LYNNWOOD, Wash., October 23, 2023—As general elections approach, Mike Pivec, former Alderwood Water & Wastewater District employee now running for Commissioner Position 3, is alleging incumbent Jack Broyles Jr. is actually a resident of Alaska. However, the Snohomish County Auditor’s office has dismissed these claims citing a lack of evidence.
The decision came at a hearing on September 5, signed by Snohomish County Auditor Garth Fell.
In Snohomish County, Commissioners must have been residents of the county for at least two years, may not be county employees or public officials, and no more than two can be from the same political party.
On August 15, 2023, Pivec filed a Washington State Voter Registration Challenge form to the Snohomish County Auditor’s Office claiming his opponent does not reside at the address listed on his registration form – a residence in Bothell – pursuant of chapter 29A.08 RCW. He did not provide an alternative address where he believed Broyles was actually living.
Broyles has been a registered voter in Washington State since 1991 and informed the Lynnwood Times he is not registered to vote in any other state. In order to register to vote in the state of Washington a voter must provide their actual physical residence on their voter registration form. Knowingly providing false information on this form is considered a Class C felony (RCW 29A.08.210).
Pivec argued that Broyles’ remote participation in Alderwood Water and Wastewater District meetings, of which he serves as an elected Commissioner, coupled with his current full-time employment status as Finance Director for Anchorage Water and Wastewater Utility, is sufficient enough to believe Broyles is actually working and living in Alaska a majority of the time – something that would disqualify him from his current position in office.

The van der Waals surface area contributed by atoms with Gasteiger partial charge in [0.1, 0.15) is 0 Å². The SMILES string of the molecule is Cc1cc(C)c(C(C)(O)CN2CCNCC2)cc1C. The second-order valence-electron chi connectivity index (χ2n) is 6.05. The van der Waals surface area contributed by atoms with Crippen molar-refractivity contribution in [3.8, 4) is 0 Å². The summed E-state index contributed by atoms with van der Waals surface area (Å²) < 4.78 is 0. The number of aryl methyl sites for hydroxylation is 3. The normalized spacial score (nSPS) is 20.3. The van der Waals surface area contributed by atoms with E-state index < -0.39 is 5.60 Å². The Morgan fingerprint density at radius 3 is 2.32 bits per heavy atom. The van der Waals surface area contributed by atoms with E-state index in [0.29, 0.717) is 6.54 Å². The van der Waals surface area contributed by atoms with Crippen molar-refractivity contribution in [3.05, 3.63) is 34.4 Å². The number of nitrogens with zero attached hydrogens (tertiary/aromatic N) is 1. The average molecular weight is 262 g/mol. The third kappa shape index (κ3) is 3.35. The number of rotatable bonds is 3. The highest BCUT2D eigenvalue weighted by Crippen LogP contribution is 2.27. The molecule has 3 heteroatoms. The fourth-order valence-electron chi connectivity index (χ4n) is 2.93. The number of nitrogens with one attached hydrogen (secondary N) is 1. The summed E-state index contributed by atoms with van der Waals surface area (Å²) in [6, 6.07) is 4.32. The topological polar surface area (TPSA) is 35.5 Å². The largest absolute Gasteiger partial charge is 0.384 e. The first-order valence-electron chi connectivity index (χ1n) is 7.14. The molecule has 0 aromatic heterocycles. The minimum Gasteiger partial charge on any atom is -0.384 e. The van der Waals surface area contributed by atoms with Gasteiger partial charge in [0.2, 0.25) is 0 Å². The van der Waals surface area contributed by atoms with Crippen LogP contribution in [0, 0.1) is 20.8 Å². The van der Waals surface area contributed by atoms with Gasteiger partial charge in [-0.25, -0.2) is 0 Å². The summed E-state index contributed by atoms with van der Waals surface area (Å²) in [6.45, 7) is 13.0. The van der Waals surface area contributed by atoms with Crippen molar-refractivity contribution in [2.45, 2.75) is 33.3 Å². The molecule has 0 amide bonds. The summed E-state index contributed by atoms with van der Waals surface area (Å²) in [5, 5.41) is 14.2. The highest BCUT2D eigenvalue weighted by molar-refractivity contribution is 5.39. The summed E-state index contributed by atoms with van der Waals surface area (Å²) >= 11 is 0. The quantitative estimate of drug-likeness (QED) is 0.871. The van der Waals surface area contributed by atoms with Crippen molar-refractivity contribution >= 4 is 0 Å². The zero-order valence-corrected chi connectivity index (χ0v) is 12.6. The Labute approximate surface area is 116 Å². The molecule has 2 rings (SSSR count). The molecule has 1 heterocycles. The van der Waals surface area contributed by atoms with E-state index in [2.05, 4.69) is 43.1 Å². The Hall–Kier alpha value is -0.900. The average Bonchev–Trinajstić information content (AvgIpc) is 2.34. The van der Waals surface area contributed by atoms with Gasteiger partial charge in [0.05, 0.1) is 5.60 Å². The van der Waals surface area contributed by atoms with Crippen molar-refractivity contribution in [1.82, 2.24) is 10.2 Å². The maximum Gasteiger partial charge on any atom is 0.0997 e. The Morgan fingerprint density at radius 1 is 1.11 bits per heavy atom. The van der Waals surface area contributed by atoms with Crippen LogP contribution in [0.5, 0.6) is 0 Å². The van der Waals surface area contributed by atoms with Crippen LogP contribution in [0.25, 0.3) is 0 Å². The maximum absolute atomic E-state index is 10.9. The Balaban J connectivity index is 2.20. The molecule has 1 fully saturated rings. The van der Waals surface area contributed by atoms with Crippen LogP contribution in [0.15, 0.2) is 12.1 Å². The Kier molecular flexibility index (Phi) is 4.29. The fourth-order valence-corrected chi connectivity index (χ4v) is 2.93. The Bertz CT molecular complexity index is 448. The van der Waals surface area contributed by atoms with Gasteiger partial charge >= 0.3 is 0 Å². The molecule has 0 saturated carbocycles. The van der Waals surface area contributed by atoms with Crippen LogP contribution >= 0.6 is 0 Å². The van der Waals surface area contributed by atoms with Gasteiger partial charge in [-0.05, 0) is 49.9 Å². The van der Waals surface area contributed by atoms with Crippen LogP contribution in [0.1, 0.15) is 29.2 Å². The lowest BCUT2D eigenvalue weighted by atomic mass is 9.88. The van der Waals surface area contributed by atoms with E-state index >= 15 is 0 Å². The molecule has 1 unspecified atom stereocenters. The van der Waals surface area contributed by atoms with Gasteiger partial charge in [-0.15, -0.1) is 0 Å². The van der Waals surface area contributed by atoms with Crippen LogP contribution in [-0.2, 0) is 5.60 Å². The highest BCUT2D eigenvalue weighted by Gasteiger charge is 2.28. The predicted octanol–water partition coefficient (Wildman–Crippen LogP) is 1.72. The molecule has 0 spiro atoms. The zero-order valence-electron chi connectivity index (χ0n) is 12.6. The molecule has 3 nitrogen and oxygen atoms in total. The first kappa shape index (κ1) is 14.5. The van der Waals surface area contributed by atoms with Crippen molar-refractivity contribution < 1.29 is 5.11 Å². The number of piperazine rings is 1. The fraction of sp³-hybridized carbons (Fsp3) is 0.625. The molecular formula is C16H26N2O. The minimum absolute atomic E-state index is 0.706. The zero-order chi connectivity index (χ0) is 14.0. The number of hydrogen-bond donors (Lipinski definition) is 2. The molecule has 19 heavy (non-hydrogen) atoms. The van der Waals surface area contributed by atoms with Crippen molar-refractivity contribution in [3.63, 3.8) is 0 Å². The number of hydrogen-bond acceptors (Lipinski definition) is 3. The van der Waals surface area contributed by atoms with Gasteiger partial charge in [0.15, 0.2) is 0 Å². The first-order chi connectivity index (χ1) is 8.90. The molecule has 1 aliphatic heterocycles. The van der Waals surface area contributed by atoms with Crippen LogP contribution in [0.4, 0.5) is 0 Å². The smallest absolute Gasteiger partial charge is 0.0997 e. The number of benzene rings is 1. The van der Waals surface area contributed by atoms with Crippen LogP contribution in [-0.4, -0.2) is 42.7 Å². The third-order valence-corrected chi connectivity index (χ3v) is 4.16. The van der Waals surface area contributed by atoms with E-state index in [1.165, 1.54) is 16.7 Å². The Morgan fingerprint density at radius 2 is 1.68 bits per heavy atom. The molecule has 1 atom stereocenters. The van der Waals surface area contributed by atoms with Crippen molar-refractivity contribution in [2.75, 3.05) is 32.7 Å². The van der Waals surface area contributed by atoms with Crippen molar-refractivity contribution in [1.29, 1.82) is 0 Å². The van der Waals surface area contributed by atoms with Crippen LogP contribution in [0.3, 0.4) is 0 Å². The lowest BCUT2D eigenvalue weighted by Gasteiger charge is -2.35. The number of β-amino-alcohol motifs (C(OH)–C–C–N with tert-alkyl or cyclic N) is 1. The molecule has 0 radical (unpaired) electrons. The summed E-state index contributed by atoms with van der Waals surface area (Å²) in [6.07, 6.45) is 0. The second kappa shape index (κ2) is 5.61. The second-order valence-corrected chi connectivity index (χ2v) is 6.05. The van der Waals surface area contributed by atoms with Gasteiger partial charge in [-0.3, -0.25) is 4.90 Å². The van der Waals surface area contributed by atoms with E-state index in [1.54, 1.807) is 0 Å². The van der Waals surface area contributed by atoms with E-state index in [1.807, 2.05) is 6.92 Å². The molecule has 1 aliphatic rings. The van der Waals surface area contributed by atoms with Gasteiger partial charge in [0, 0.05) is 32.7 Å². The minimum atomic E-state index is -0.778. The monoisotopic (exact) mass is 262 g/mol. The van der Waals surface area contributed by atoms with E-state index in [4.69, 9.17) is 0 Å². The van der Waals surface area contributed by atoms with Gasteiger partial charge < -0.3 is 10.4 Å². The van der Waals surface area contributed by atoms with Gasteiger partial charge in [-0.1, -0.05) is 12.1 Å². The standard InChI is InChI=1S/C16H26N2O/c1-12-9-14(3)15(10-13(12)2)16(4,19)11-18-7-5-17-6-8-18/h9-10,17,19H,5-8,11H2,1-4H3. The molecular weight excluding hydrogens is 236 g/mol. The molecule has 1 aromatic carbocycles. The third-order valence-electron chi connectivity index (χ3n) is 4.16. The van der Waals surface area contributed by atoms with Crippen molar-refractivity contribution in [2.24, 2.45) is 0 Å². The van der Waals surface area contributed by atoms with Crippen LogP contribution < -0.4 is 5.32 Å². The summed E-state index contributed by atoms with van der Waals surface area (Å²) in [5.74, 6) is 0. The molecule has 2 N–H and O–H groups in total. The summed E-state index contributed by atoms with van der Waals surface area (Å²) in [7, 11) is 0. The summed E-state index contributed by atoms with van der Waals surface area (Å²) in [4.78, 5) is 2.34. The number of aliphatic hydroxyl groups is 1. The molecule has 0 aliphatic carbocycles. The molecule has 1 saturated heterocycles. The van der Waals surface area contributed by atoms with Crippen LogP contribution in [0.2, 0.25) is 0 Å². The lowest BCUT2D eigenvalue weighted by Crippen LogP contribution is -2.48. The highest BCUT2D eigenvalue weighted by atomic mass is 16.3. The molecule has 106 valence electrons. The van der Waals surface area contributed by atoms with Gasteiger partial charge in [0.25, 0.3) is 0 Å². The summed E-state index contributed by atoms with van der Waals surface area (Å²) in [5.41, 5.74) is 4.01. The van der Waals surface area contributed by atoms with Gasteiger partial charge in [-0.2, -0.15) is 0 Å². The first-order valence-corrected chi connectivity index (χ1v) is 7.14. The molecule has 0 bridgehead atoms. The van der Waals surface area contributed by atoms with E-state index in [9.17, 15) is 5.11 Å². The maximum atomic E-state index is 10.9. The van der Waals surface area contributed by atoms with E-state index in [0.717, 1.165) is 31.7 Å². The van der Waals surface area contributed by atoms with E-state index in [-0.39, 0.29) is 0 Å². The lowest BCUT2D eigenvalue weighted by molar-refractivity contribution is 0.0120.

Broyles does in fact work full-time in Anchorage, which he says he has never denied nor kept a secret. He informed the Lynnwood Times his time spent in Washington, compared to Alaska, can vary from “fifty-fifty, to eighty-twenty.” He said he’s in Washington at least half of the time.
“It really doesn’t matter where I am, I can perform my duties as a commissioner wherever I am at,” Broyles told the Lynnwood Times. “Thanks to technological advances since the pandemic, online collaboration is now the rule, not the exception. I have zero unexcused absences since I accepted my new role as CFO of the Anchorage Water & Wastewater District.”
While Broyles tunes in to Alderwood Water District meetings remotely, a majority of the time he works in-house in Alaska, he continued.
Despite his position in Alaska, Broyles says he lives in Bothell with his family and his dog Abel. According to real estate sales records, the residence Broyles submitted on his voter registration forms is titled under his fiancé’s name. Both Broyles and his fiancé testified, under oath, that Broyles lives at the Bothell residence at the hearing on September 5.